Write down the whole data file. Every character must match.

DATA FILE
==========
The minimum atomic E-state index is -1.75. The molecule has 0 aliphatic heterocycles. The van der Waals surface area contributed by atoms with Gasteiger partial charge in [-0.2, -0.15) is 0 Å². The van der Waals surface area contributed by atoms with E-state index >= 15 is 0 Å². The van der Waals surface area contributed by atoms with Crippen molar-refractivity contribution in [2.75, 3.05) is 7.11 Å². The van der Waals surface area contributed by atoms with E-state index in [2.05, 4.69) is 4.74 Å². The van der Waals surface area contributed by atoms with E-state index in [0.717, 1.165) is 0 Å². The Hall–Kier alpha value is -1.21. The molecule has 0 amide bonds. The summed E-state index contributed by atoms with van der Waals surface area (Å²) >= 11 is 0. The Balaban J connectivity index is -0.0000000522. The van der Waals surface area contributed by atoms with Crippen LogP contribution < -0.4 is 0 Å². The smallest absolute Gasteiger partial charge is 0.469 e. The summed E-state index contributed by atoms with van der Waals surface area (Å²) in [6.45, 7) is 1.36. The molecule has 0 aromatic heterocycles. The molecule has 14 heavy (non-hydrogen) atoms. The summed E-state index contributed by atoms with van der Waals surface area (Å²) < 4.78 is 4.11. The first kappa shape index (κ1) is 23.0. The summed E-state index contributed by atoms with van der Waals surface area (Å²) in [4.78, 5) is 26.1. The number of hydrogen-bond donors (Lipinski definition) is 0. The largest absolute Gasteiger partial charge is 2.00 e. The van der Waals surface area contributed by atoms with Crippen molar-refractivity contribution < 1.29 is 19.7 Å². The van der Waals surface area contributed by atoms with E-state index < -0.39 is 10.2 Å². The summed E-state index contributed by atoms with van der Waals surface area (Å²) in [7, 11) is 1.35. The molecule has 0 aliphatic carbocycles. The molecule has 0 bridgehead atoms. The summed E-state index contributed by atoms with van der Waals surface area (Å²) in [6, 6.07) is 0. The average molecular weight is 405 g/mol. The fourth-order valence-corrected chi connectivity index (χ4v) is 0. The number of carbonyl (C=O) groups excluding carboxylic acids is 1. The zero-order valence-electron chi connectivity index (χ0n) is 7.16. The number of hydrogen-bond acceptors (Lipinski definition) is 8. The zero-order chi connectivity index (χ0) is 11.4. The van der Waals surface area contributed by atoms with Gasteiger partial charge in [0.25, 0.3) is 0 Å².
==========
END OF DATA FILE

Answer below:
The minimum atomic E-state index is -1.75. The molecule has 0 aliphatic heterocycles. The van der Waals surface area contributed by atoms with Gasteiger partial charge in [-0.2, -0.15) is 0 Å². The van der Waals surface area contributed by atoms with E-state index >= 15 is 0 Å². The van der Waals surface area contributed by atoms with Crippen molar-refractivity contribution in [2.75, 3.05) is 7.11 Å². The van der Waals surface area contributed by atoms with E-state index in [2.05, 4.69) is 4.74 Å². The van der Waals surface area contributed by atoms with E-state index in [0.717, 1.165) is 0 Å². The Hall–Kier alpha value is -1.21. The molecule has 0 amide bonds. The summed E-state index contributed by atoms with van der Waals surface area (Å²) >= 11 is 0. The Balaban J connectivity index is -0.0000000522. The van der Waals surface area contributed by atoms with Crippen LogP contribution < -0.4 is 0 Å². The smallest absolute Gasteiger partial charge is 0.469 e. The summed E-state index contributed by atoms with van der Waals surface area (Å²) in [6.45, 7) is 1.36. The molecule has 0 aromatic heterocycles. The molecule has 14 heavy (non-hydrogen) atoms. The summed E-state index contributed by atoms with van der Waals surface area (Å²) < 4.78 is 4.11. The first kappa shape index (κ1) is 23.0. The summed E-state index contributed by atoms with van der Waals surface area (Å²) in [4.78, 5) is 26.1. The number of hydrogen-bond donors (Lipinski definition) is 0. The largest absolute Gasteiger partial charge is 2.00 e. The van der Waals surface area contributed by atoms with Crippen molar-refractivity contribution < 1.29 is 19.7 Å². The van der Waals surface area contributed by atoms with E-state index < -0.39 is 10.2 Å². The summed E-state index contributed by atoms with van der Waals surface area (Å²) in [7, 11) is 1.35. The molecule has 0 aliphatic carbocycles. The molecule has 0 bridgehead atoms. The summed E-state index contributed by atoms with van der Waals surface area (Å²) in [6, 6.07) is 0. The average molecular weight is 405 g/mol. The fourth-order valence-corrected chi connectivity index (χ4v) is 0. The number of carbonyl (C=O) groups excluding carboxylic acids is 1. The zero-order valence-electron chi connectivity index (χ0n) is 7.16. The number of hydrogen-bond acceptors (Lipinski definition) is 8. The zero-order chi connectivity index (χ0) is 11.4. The van der Waals surface area contributed by atoms with Gasteiger partial charge in [0.25, 0.3) is 0 Å².